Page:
I know downloading things is not stealing. I know that it supports an artist because (just like the radio) more people buy the product than copy a lower quality one (whether it is from the radio or another person’s mp3 collection). In the end, some consumers enjoy free music, but artists get money from the people that really enjoy the music. It’s a WIN-WIN situation people. That is why music should be distributed for free accross the internet. More music for the masses, more advertising for the record labels (some of my favorite CD’s I also have on my PC, because I downloaded it first). This also puts a demand on artists to make BETTER music so people will really want the CD, T-shirts, concert tickets. 🙂

  16. Travelsonic says:

    “I love the comment that copying and downloading music that you did not buy or own a license for is not theft”

    Technically in a legal sense this is true, copyright infringement is not theft legally.

    “Spencer indicates that “Theft is the taking of property without the owner’s permission (now listen up this is the important part) such that the owner loses his property in entirety.”

    Which further proves the copying isn’t theft portion, since the “property” is not removed, it is merely duplicated.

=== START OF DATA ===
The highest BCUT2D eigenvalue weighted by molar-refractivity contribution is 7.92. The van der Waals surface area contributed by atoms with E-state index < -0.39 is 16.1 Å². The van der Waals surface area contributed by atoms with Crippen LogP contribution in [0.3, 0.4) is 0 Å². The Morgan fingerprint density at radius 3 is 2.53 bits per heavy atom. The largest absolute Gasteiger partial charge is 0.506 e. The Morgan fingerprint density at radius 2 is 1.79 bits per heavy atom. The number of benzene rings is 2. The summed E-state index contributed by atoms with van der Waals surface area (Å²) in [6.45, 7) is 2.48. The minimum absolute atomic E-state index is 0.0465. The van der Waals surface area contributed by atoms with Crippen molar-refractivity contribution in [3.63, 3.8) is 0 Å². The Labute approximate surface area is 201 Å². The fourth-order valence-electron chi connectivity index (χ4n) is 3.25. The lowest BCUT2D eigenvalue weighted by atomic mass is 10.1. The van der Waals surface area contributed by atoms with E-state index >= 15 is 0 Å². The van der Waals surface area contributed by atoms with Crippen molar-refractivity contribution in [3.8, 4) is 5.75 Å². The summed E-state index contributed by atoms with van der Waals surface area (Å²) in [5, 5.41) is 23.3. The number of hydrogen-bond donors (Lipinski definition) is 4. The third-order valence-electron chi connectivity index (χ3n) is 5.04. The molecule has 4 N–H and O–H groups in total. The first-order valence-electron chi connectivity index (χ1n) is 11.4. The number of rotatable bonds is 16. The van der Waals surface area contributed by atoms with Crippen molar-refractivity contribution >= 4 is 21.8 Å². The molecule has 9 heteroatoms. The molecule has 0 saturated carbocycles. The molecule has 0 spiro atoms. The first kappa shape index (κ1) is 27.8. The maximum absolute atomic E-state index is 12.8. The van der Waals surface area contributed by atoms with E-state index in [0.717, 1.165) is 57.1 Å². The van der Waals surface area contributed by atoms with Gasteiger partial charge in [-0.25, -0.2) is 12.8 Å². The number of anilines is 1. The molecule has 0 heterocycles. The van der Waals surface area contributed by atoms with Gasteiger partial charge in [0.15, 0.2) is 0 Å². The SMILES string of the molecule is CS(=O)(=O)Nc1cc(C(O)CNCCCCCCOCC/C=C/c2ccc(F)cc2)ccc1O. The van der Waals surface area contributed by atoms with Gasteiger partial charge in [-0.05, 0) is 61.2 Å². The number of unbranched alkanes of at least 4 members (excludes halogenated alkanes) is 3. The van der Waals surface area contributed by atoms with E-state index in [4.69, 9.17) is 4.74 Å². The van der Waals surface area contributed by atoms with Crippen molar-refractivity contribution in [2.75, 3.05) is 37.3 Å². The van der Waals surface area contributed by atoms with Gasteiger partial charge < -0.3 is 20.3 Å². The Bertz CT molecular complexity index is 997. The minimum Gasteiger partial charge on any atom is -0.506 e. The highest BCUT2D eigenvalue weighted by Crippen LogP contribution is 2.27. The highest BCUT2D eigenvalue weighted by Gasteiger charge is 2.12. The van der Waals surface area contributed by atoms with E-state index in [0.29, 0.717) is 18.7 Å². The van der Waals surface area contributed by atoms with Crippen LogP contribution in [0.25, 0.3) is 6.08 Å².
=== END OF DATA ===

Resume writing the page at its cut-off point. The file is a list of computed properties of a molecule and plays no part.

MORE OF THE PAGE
“It takes the use of the product away from a licensed or authorized user or owner”

    Then why is that person still able to use it? If I took away the use, in theory, you would not still be using it. Your logic is illogical to me.

    “You do it, okay, but don’t justify it as being legal.”

    I know for a fact there is a fine line difference between justifying a crime, and stating that one crime and another aren’t comparable.

  17. Jibbs Mcgee says:

    I don’t think that downloading or the internet is a bad thing because it has help so many bands like lily allen, the arctic monkeys and the lions. Click on my weblink to view more about how downloading can help bands rather than hinder them

  18. Limey McWire says:

    Pirates are cool.
    All the cool kids are pirates.
    You can all rant about your toothbrush shit, but I’m going to download an album.

  19. Mark says:

    I don’t think it’s a simple argument – but it’s just STUPID to compared music piracy to theft.

    When someone steals something, the person who has something stolen from, has lost that item.

    When someone illegally downloads a track, all it means is that maybe they won’t actually ever buy it.

    I don’t see how the act of choosing not to buy something is theft. If I buy food that has seeds in it, that enables me to grow more food myself, then am I stealing from all the supermarkets that I won’t need to buy said food from in the future?